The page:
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Black lives matter: The slogan vs. the organization

The group’s beliefs work against the goal of protecting black lives

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Black lives matter, but on several grounds Christians should not support the organization known as Black Lives Matter (BLM). Here’s one of them: BLM declares on its website, “We foster a queer‐affirming network. When we gather, we do so with the intention of freeing ourselves from the tight grip of heteronormative thinking.”

That’s a red light to anyone aware of how the Bible right from its beginning embraces “heteronormative” thinking. Genesis 1:27 and 2:24 say, “God created man in his own image … male and female he created them. … Therefore a man shall leave his father and mother and hold fast to his wife, and they shall become one flesh.” That’s the norm for humans.

Why not say the early chapters of Genesis are mythical, more story than history? One reason among others: Jesus disagrees with that. He told the Pharisees, “Have you not read that He who created them from the beginning made them male and female?” Can’t get more heteronormative than that. If we put aside the Biblical norm we’re putting aside both Genesis and Jesus.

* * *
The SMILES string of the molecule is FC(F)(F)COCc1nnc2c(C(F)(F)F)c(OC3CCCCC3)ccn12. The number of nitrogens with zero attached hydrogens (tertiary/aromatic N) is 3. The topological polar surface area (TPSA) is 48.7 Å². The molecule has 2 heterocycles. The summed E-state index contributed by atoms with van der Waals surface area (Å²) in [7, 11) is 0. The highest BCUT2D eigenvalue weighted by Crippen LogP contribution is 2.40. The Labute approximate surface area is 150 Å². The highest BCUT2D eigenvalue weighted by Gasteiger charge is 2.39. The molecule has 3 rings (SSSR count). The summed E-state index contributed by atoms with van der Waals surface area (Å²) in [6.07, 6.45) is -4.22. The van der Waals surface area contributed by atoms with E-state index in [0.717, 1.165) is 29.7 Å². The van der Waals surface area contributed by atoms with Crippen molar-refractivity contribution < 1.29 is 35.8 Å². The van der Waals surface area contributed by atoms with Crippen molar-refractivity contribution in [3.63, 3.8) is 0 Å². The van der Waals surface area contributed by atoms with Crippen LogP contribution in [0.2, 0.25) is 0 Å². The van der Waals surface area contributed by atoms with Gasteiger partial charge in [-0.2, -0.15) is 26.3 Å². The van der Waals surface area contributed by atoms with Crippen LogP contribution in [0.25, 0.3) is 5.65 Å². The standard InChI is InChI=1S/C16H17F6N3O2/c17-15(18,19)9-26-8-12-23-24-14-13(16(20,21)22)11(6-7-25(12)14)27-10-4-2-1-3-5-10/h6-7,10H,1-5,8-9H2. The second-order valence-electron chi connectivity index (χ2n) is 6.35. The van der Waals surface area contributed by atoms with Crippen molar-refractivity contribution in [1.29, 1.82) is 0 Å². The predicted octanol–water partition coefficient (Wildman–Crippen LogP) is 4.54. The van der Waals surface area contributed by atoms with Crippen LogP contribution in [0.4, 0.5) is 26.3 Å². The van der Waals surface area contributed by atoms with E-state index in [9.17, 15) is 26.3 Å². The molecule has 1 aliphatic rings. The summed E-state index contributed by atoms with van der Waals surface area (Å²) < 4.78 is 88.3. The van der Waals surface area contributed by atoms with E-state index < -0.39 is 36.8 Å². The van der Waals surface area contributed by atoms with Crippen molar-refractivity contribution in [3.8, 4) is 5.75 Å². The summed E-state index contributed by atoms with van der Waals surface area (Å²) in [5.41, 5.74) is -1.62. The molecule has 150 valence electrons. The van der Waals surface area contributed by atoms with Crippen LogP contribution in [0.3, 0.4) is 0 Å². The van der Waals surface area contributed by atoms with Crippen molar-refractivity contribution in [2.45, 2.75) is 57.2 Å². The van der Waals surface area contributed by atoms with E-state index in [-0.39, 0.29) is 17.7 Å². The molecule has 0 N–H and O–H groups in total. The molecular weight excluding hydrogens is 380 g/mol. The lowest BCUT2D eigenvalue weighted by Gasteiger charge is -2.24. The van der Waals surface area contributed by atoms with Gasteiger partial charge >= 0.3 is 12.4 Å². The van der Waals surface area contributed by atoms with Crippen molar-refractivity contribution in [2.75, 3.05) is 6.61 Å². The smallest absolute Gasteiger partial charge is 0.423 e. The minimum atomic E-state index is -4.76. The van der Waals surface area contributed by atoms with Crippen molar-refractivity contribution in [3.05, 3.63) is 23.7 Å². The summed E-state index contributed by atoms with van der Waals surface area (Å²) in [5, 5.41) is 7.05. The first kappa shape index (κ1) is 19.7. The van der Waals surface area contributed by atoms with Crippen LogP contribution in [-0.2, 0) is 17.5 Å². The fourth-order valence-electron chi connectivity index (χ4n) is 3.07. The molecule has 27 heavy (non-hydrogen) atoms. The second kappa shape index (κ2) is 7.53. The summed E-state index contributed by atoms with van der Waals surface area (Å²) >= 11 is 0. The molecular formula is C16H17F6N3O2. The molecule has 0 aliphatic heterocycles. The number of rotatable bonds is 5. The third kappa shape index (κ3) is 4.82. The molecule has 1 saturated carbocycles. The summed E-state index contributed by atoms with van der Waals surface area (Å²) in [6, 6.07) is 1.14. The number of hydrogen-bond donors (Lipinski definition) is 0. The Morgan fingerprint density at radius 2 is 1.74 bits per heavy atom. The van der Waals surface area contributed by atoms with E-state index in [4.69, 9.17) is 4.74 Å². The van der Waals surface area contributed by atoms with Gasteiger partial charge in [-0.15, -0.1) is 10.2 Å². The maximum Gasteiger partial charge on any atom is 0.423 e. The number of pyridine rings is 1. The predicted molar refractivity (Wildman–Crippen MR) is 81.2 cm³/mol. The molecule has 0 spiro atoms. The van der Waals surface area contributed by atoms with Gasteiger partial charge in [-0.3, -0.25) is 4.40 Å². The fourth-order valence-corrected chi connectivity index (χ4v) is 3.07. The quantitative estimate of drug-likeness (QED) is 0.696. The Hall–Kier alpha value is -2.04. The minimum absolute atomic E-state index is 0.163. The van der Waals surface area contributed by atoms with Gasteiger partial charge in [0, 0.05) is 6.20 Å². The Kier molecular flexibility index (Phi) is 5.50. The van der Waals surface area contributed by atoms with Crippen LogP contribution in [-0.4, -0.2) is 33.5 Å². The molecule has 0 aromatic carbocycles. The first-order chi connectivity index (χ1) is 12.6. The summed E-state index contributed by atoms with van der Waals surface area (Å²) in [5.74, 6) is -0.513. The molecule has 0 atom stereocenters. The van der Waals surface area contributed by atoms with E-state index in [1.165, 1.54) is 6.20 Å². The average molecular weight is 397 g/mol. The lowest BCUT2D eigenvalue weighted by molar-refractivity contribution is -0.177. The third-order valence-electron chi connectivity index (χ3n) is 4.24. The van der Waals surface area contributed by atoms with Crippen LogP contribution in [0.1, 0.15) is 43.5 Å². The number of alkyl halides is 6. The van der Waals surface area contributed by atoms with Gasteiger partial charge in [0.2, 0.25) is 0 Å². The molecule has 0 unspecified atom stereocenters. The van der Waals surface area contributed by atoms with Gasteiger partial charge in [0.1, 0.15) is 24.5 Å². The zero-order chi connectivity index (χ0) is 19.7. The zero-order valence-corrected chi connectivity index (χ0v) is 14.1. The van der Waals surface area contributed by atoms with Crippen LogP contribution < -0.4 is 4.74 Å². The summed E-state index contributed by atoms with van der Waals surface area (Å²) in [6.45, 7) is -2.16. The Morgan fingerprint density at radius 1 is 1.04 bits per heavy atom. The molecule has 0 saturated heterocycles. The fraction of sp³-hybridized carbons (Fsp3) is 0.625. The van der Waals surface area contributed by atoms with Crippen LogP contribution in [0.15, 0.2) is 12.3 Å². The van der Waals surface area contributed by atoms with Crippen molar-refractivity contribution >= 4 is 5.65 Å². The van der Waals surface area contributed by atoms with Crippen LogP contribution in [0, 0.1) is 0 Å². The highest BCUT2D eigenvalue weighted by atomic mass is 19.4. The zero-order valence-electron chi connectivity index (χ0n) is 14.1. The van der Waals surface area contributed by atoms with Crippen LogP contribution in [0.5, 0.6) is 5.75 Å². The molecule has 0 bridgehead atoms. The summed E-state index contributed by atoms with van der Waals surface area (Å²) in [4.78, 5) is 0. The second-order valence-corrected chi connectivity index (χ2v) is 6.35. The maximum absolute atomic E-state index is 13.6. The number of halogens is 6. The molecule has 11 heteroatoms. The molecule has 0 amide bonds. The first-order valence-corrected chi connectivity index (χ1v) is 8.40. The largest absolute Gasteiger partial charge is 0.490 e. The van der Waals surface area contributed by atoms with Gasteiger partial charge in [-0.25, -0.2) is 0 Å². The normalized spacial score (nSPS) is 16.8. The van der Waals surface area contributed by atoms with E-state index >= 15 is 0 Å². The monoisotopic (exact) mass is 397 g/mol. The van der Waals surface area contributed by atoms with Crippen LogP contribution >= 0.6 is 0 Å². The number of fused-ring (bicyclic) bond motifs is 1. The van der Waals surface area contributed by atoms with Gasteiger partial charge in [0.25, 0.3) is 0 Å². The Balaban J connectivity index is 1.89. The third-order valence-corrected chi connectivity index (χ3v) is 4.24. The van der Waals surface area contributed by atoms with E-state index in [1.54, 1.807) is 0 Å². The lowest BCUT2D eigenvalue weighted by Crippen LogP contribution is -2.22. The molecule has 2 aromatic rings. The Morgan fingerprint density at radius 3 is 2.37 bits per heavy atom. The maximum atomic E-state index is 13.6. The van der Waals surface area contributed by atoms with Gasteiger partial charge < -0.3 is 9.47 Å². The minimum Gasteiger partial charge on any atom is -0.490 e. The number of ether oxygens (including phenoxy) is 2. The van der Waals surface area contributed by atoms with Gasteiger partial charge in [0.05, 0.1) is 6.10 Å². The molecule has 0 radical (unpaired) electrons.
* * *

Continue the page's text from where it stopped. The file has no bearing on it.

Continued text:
Does that make a difference to those who don’t believe the Bible? It should, because those who ignore its first two chapters also lose a big reason for confidently insisting that black lives matter as much as white lives, or any lives. The Bible emphasizes monogenesis, the belief that all humans descend from a single pair of ancestors—and that promotes equality.

The alternative, polygenesis, says humans are descended from multiple first parents: Harvard anthropologist Carleton Coon contended that each race evolved separately from an earlier species and that blacks are 200,000 years behind whites and Asians. His theory has no scientific backing, but it obviously opens the door to racism. We’ll have more about this, and BLM’s class warfare emphasis as well, in a future issue of the magazine.

Marvin Olasky

Marvin is the former editor in chief of WORLD, having retired in January 2022, and former dean of World Journalism Institute. He joined WORLD in 1992 and has been a university professor and provost. He has written more than 20 books, including Reforming Journalism.



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